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Deals and not War – The New Mantra for Automakers and Tech Companies

Deals and not War – The New Mantra for Automakers and Tech Companies
The playbook in the contest to control the future of personal transportation is being rewritten by a flurry of deals between big automakers and ride hailing and transportation startups.
Ride-hailing services and car sharing companies can be turned into steady customers for all sorts of vehicles, recognize the automakers. However  hybrid and electric cars are best suited for this, say industry executives and analysts say.
Automakers are able to expose consumers to brands they might otherwise ignore through tie-ups with carpooling services or short-term rental companies. Access to troves of consumer data and sophisticated ways to analyze them is offered in turn by the technology companies.
Fresh capital, access to auto industry engineers who know how cars work and discounts on vehicles for their drivers are obtained by the Silicon Valley mobility companies from the automakers.
BMW iVentures venture capital arm has invested an undisclosed amount in California-based Scoop Technologies, which offers a smartphone-powered carpooling service called Scoop, German luxury car maker BMW AG said on Wednesday, in the latest tie-up between an automaker and a transportation technology startup.
It was investing an undisclosed amount of money in Uber, said Toyota Motor Corp, the world's No. 1 automaker by vehicle sales. O the same day German car maker Volkswagen announced its decision to invest $300 million in Gett, a smaller ride-hailing company.
General Motors Co is launching its own car-sharing and mobility ventures under the Maven brand and earlier this year the Detroit automaker acquired a stake in Uber rival Lyft. Efforts to embrace ride-hailing and car-sharing services have also been unveiled by Ford Motor Co, Daimler AG and other major automakers.
Mark Short, an Ernst and Young partner who advises automakers on transactions said that as more consumers use ride sharing or carpooling, automakers "want to make sure they are in the game."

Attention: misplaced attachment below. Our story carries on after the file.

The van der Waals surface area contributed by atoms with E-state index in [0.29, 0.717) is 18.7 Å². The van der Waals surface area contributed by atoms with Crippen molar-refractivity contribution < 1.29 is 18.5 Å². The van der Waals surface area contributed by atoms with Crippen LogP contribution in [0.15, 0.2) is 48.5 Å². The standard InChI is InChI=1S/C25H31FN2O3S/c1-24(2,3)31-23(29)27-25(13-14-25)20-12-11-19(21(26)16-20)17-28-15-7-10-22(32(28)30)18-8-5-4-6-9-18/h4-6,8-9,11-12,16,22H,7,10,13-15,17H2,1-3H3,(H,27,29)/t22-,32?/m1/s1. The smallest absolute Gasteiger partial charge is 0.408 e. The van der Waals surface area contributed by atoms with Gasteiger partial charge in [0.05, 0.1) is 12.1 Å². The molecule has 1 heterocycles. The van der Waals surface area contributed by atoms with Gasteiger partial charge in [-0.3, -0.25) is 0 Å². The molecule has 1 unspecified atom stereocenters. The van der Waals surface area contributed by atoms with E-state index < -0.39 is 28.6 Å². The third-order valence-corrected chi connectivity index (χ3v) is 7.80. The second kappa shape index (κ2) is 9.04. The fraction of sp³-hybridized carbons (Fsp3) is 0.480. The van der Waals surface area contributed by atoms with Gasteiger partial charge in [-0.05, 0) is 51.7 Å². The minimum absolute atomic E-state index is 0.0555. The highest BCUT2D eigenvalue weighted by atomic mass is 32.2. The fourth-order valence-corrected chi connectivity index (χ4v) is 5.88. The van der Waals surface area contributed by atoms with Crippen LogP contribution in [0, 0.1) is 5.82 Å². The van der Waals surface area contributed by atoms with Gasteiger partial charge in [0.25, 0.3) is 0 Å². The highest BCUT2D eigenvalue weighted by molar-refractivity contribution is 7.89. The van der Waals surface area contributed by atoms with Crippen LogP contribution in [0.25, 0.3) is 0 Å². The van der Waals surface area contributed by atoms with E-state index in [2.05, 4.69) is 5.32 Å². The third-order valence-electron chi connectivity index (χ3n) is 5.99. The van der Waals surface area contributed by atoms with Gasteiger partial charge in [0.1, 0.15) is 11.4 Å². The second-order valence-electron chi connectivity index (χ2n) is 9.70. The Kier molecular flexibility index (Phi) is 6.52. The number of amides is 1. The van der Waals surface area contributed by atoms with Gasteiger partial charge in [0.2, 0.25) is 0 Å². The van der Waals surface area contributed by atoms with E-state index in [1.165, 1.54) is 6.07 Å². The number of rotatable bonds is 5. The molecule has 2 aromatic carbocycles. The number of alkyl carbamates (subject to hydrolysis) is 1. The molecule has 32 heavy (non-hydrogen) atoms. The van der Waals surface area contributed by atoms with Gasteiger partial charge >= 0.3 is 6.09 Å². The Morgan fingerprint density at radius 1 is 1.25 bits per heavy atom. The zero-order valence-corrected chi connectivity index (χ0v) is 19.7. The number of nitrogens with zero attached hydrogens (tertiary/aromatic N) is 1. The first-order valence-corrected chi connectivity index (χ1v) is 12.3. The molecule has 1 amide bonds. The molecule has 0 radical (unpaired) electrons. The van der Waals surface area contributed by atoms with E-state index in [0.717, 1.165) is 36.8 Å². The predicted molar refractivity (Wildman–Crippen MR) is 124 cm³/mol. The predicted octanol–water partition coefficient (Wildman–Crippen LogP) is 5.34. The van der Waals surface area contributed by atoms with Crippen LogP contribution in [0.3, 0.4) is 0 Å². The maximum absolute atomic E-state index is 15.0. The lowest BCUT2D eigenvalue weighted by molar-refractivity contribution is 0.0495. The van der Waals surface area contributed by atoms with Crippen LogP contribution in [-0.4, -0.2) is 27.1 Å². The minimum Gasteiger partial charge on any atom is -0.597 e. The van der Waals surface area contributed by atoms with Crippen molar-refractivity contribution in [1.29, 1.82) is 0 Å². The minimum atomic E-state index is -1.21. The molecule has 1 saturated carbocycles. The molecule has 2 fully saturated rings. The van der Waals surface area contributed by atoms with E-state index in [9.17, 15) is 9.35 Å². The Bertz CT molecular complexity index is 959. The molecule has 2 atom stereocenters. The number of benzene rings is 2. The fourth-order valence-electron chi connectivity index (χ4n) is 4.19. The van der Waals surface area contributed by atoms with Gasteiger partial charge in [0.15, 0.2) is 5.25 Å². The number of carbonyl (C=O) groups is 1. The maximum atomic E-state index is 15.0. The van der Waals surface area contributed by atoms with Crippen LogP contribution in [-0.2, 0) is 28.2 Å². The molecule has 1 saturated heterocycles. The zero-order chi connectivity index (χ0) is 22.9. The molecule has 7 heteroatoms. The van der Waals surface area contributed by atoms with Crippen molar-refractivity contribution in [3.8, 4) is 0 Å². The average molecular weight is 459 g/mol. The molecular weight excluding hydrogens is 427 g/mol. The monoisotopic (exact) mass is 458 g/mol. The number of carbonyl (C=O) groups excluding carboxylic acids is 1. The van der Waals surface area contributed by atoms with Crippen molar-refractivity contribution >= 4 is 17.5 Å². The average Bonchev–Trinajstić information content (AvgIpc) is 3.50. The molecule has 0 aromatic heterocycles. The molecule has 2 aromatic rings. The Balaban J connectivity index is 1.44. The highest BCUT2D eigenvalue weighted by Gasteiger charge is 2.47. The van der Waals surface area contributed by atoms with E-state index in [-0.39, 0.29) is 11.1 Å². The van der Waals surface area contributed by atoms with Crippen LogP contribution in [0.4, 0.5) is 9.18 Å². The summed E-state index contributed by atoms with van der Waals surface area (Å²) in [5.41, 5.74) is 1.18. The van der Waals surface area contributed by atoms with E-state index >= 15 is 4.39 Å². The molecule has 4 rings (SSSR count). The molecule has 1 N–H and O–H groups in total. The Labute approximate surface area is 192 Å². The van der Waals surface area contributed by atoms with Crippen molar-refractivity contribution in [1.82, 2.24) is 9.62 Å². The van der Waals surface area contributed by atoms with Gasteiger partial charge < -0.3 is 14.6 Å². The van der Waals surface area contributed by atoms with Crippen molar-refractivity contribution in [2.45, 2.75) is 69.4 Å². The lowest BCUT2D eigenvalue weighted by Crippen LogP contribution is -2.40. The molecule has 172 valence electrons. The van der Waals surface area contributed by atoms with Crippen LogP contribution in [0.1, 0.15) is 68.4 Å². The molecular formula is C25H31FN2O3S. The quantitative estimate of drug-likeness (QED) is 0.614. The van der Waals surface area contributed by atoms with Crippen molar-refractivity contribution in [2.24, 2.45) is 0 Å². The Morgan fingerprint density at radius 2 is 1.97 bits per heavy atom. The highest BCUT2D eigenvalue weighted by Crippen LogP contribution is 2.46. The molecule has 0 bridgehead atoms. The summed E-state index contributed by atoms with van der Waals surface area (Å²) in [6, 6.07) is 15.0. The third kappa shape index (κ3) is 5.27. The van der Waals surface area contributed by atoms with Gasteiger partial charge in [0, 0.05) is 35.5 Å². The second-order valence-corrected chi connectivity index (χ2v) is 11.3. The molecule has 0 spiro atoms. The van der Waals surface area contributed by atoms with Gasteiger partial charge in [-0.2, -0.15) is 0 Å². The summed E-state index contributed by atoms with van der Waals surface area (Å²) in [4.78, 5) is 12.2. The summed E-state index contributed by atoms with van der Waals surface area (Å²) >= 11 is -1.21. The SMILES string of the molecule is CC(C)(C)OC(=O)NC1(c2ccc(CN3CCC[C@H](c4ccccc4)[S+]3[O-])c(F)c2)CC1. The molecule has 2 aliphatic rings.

"To be in the game, you have to make investments in these companies," Short said.
Both Uber and Toyota can benefit from their alliance in their case.
Jan Dawson, technology analyst with Jackdaw Research said: Uber "actually knows very little from its own experience about cars - how they're made, how they work." Uber and Toyota have indicated they will collaborate on research as Uber has said it wants to develop self-driving cars - as does Toyota.
Toyota said it could market Toyota and Lexus brand vehicles to Uber in bulk fleet sales and expects to offer new ways for Uber drivers to buy Toyota cars. However, a Toyota spokesman said on Wednesday that the details of these programs have yet to be decided.
Discounts to drivers for Uber and its ride-hailing rival, Lyft are currently offered by Toyota and some rival automakers. An Uber driver could receive a $750 discount if he wants to buy a Toyota Prius, for example. According to information on Uber's website, the Uber discount for a Ford Focus is $2,100.
For automakers trying to sell more electric vehicles, or hybrid cars, ride hailing and car sharing companies could become outlets to earn credits under U.S. federal and state environmental rules. Ferrying passengers around a city all day could offset the high costs of an electric car battery more rapidly than by a routine round-trip commute.
Lyft will be an important customer for the automaker's Chevrolet Bolt electric car, say GM executives. It is due to be launched late this year.
Ulrich Quay, managing director of BMW iVentures said that BMW's investment in Scoop is also aimed at selling vehicles. He said that the automaker can come to know customers who have never driven a BMW through ride sharing.

Christopher J. Mitchell

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